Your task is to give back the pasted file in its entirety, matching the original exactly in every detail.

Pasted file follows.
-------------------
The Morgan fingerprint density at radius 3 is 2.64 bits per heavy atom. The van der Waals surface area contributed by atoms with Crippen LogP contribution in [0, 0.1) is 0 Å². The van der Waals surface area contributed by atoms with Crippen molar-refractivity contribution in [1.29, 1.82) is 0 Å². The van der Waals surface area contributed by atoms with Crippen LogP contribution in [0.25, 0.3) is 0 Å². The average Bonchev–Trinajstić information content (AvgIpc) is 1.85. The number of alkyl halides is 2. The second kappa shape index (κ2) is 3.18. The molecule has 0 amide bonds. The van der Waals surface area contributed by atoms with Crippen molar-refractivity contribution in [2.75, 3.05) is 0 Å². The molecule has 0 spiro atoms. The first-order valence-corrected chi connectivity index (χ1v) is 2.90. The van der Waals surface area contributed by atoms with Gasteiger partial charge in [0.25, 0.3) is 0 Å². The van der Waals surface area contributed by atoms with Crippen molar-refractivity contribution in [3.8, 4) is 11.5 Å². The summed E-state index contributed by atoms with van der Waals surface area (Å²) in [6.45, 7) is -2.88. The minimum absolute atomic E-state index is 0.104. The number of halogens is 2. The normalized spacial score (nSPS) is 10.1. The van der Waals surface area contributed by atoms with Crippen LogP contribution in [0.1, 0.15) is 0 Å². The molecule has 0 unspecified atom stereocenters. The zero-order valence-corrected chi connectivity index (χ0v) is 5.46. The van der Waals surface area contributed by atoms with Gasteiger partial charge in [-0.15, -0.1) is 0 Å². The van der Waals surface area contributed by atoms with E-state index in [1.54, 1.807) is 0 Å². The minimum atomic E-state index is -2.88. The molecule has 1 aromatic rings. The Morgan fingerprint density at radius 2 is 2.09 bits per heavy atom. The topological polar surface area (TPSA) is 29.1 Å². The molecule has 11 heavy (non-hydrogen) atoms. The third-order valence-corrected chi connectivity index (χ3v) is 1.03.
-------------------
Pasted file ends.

The Morgan fingerprint density at radius 3 is 2.64 bits per heavy atom. The van der Waals surface area contributed by atoms with Crippen LogP contribution in [0, 0.1) is 0 Å². The van der Waals surface area contributed by atoms with Crippen molar-refractivity contribution in [1.29, 1.82) is 0 Å². The van der Waals surface area contributed by atoms with Crippen LogP contribution in [0.25, 0.3) is 0 Å². The average Bonchev–Trinajstić information content (AvgIpc) is 1.85. The number of alkyl halides is 2. The second kappa shape index (κ2) is 3.18. The molecule has 0 amide bonds. The van der Waals surface area contributed by atoms with Crippen molar-refractivity contribution in [2.75, 3.05) is 0 Å². The molecule has 0 spiro atoms. The first-order valence-corrected chi connectivity index (χ1v) is 2.90. The van der Waals surface area contributed by atoms with Gasteiger partial charge in [0.25, 0.3) is 0 Å². The van der Waals surface area contributed by atoms with Crippen molar-refractivity contribution in [3.8, 4) is 11.5 Å². The summed E-state index contributed by atoms with van der Waals surface area (Å²) in [6.45, 7) is -2.88. The minimum absolute atomic E-state index is 0.104. The number of halogens is 2. The normalized spacial score (nSPS) is 10.1. The van der Waals surface area contributed by atoms with Crippen LogP contribution in [0.1, 0.15) is 0 Å². The molecule has 0 unspecified atom stereocenters. The zero-order valence-corrected chi connectivity index (χ0v) is 5.46. The van der Waals surface area contributed by atoms with Gasteiger partial charge in [-0.15, -0.1) is 0 Å². The van der Waals surface area contributed by atoms with E-state index in [1.54, 1.807) is 0 Å². The minimum atomic E-state index is -2.88. The molecule has 1 aromatic rings. The Morgan fingerprint density at radius 2 is 2.09 bits per heavy atom. The topological polar surface area (TPSA) is 29.1 Å². The molecule has 11 heavy (non-hydrogen) atoms. The third-order valence-corrected chi connectivity index (χ3v) is 1.03.